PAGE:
• Nike isn’t known for spurring entrepreneurial activity, but that’s changing.
  • Numerous Nike veterans, many with decades of experience, have started businesses in recent years.
  • They include footwear and apparel brands, as well as candle companies and a cremation business.

Nike cofounder Phil Knight’s best-selling memoir, “Shoe Dog,” focuses on the company’s scrappy, underdog, and entrepreneurial roots. 

Knight and Bill Bowerman launched Nike with a handshake, a tale known by all Nike employees. The waffle iron Bowerman used to invent Nike’s iconic waffle shoe is even on display in the company’s museum. 

“Nike is the quintessential entrepreneurial company,” the 14-year Nike veteran Kate Delhagen, who now works as an


angel investor

, said. “It was founded by Phil, who is entrepreneurial at his heart. That spirit blows through the company. A lot of us channel Phil’s lesson: $50 and a handshake, let’s go. Pour some ingredients in a mold and see if it works.”

Delhagen is among several Nike veterans who founded companies in recent years. They’re trying to disrupt everything from traditional Nike categories like workout apparel to industries like funeral services.

Knight is even getting in on the action. While he remains Nike’s chair emeritus, he helped launch a company last year that provides name, image, and likeness services for varsity athletes at the University of Oregon, his beloved alma mater.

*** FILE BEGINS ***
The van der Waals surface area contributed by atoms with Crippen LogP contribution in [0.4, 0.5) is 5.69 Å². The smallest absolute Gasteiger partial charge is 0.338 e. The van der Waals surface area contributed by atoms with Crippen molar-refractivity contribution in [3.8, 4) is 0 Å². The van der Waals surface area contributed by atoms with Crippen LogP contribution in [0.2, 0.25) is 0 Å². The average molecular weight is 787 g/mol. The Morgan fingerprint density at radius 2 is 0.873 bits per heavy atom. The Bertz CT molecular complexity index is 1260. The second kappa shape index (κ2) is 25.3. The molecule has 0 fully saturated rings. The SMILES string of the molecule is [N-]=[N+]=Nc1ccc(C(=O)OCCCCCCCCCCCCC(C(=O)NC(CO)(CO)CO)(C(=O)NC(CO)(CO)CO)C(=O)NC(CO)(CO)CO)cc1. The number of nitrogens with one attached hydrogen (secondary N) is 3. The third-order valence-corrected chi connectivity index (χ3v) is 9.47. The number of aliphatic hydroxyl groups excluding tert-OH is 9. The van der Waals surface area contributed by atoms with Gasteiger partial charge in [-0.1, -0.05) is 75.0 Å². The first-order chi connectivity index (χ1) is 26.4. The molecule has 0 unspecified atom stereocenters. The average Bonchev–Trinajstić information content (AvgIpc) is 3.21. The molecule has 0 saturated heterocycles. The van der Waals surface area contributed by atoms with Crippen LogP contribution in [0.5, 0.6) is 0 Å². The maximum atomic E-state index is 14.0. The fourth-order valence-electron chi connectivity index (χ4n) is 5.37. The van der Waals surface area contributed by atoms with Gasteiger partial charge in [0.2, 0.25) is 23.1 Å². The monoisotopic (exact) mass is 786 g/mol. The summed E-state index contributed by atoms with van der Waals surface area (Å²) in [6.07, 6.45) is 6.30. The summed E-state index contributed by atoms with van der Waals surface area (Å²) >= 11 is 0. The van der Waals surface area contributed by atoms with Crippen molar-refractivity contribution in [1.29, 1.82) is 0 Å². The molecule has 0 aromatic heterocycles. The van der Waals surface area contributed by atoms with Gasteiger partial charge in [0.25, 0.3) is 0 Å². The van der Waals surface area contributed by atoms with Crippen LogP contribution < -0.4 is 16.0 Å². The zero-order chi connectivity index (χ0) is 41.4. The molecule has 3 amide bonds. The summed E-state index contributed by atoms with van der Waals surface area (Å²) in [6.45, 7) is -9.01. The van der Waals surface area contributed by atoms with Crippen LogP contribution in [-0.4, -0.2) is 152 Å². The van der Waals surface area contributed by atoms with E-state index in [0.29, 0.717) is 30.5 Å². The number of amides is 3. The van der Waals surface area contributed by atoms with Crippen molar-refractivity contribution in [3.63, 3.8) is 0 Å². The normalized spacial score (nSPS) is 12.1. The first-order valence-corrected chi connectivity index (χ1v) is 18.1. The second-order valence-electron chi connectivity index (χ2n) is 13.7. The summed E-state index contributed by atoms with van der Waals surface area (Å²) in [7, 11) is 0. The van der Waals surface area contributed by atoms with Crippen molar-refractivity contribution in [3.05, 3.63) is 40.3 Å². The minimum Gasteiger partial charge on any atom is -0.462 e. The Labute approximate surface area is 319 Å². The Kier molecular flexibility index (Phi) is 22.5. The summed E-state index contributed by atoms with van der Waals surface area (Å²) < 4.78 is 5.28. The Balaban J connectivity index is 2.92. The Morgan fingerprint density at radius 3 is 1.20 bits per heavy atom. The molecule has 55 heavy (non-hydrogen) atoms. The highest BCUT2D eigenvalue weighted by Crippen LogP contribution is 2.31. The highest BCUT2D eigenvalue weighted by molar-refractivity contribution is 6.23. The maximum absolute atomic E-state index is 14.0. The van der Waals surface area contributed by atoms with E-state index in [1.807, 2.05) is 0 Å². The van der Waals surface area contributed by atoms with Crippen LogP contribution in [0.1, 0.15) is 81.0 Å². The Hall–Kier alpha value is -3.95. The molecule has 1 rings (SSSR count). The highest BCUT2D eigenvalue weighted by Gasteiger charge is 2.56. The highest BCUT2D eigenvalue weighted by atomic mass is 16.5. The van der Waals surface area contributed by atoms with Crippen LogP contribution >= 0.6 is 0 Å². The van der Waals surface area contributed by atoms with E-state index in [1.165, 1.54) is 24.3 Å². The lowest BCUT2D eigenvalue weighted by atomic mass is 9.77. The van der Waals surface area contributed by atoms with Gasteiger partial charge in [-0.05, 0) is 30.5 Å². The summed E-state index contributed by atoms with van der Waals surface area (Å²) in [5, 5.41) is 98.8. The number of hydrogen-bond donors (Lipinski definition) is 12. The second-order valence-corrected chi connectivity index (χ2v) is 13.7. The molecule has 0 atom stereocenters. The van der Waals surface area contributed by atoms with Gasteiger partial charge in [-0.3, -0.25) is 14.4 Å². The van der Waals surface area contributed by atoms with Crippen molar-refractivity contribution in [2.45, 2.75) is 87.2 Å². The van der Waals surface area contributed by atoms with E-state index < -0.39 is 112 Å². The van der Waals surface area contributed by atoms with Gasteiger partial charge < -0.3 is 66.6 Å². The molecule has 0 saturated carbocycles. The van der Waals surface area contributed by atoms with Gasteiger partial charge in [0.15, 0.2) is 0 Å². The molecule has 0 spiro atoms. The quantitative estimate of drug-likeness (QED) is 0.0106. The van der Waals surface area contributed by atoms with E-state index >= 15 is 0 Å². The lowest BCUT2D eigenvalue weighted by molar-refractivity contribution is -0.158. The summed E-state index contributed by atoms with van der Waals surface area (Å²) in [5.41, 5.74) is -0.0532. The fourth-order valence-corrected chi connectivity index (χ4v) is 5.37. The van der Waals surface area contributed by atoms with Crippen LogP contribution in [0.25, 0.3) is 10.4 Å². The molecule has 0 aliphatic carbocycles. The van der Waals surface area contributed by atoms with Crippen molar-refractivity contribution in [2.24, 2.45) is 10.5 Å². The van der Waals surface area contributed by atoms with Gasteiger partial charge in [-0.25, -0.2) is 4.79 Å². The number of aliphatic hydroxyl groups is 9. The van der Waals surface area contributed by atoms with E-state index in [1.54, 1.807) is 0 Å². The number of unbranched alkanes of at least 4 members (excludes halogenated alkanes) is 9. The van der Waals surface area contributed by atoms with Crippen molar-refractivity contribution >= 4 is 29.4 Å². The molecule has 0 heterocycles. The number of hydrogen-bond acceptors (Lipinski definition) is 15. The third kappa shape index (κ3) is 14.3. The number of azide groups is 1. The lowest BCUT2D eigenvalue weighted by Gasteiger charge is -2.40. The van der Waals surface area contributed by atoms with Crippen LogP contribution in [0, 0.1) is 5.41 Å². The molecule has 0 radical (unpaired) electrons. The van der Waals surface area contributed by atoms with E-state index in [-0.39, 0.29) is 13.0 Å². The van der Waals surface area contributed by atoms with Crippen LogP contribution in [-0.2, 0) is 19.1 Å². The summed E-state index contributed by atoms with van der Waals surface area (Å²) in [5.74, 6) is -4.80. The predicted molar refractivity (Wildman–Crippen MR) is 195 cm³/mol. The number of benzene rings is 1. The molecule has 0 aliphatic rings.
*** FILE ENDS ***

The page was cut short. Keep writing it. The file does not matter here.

Delhagen pointed to several factors driving the surge in entrepreneurial activity, starting with Nike’s stock-market ascendancy. Founders often struggle to find startup capital, but their Nike shares, which doubled the market’s gain in the past decade, have given many former executives enough of a financial cushion to self-fund months, or even years, of a new venture.

In addition to financial capital, former Nike executives have enviable social capital, with thick Rolodexes of former colleagues and business partners. Several recent founders have hired other former Nike executives for important roles atop blooming organizational charts.

The founders and new hires include some former Nike employees who were let go in recent rounds of layoffs. 

“There are so many good people out there that have forgotten more about this business than a lot of people know,” Aaron Miller, an 18-year Nike veteran and founder of SoleWorks, said. “They’re just a phone call or a coffee away. Three years ago, five years ago, there was no way you were going to get that kind of knowledge on the street.” 

A final factor: Nike has gotten so big that it’s focusing its energy on the biggest ideas in its sights, things like the metaverse and film development. On a Monday earnings call, CEO John Donahoe mentioned a sustainable fabric in development that “could do for apparel what Flyknit did for footwear.” Flyknit hit $1 billion in sales in five years.

“If you can’t create a $1 billion business, it’s just not worth the squeeze for them,” Delhagen said. “There’s a lot of stuff you can do between $0 and $500 million.”

Here are 14 companies started recently by Nike veterans. The founders also give advice for those considering making the jump from the safety of a Fortune 100 to the high wire of running a startup.

By AKDSEO